Published on July 16th, 2014 | by JCDoyle


Comics From The Planet Of The Apes

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The Planet of the Apes comics have been around for nearly as long as the films and, like Doctor Who, the franchise existed long after the films had stopped being produced thanks to these tie in products.

Over the years a whole host of publishers have put out comics with deviations of the Planet of the Apes title splashed across the front, with varying degrees of success.

Apes Japanese

Difficult to find Japanese comic, even on the Saru no Wakusei

What is possibly the most  surprising moment in Ape comic history is that the first Planet of the Apes comics were released in Japan and not America,  just after the first film hit the cinemas. These were adaptations of the Charlton Heston film and very popular at the time. They are also extremely sought after today and very rare. One of the adaptations was written by the Japanese horror comic writer Kuroda Minoru and was over 250 page long.

Early Apes

Apes Marvel

They let anyone live on the Planet of the Apes in the 1970’s.

Marvel was the first publisher to get any real mileage out of the franchise with a magazine format title that first appeared on the shelves in 1974. The magazine included adaptations of the films but also back up stories where  brand new adventures were set in an alternate time line to the movies. They are mostly adventure based tales in the same vain as the films but they also touch on sociological issues such as commercialism, religion and racism.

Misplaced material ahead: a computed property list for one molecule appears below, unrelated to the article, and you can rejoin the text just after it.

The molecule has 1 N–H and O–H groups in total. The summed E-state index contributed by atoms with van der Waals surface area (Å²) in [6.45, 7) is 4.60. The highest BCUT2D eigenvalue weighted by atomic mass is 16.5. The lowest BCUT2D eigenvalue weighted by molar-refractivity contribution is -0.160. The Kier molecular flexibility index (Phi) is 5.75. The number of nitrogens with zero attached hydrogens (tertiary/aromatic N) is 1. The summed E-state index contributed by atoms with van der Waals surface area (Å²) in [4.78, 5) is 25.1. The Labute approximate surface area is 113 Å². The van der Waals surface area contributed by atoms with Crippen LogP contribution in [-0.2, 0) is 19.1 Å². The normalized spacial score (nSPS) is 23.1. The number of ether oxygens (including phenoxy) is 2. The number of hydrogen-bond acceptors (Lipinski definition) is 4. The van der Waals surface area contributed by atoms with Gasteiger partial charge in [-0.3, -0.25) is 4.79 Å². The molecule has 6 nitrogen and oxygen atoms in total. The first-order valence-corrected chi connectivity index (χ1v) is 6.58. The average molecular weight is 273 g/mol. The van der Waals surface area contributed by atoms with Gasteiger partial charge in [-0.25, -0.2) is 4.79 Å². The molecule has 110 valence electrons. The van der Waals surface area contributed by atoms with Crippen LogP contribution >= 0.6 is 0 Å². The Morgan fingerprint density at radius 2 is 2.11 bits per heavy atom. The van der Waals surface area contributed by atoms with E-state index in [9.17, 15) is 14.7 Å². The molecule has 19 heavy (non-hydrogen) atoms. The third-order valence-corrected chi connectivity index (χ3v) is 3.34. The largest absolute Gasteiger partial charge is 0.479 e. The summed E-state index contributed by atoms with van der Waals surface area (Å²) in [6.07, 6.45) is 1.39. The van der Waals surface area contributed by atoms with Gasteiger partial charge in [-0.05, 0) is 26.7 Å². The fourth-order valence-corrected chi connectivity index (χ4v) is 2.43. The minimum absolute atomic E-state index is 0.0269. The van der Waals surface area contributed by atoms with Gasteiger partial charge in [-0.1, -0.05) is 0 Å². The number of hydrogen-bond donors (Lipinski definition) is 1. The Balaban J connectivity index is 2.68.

These stories were reprinted all over the world and translated into a variety of different languages. Each county had their own format for the reprints which means that they are subtly different depending on where in the world you read them.

The UK editions printed the stories in a weekly magazine format with backup stories from a host of Marvel titles including Dracula Lives and The Incredible Hulk. The black and white art work suits the stories that are being told and helps to keep the b-movie feel of the movie. The art was generally of a high standard with Mike Ploog producing some very fine, detailed work. He captured the Apes aesthetic extremely well  and created emotional characters that were easy to identify. His previous experience working on horror comics (again a link with past horror creators) definitely contributed to the style he adopted for his Planet of the Apes run.

The majority of the stories at this time were written by Doug Moench and Gerry Conway, both of whom have written some outstanding, memorable comics in their time: Knighfall and The Death of Gwen Stacy respectively. Because of this the comics have some very strong stories that have stood the test of time: if they were to be reprinted today they would not feel their age.

Out of the 90’s Forbidden Zone and into Ape Rehash 

Apes 90s

The 1990’s saw the Apes travel the globe and into new dimensions.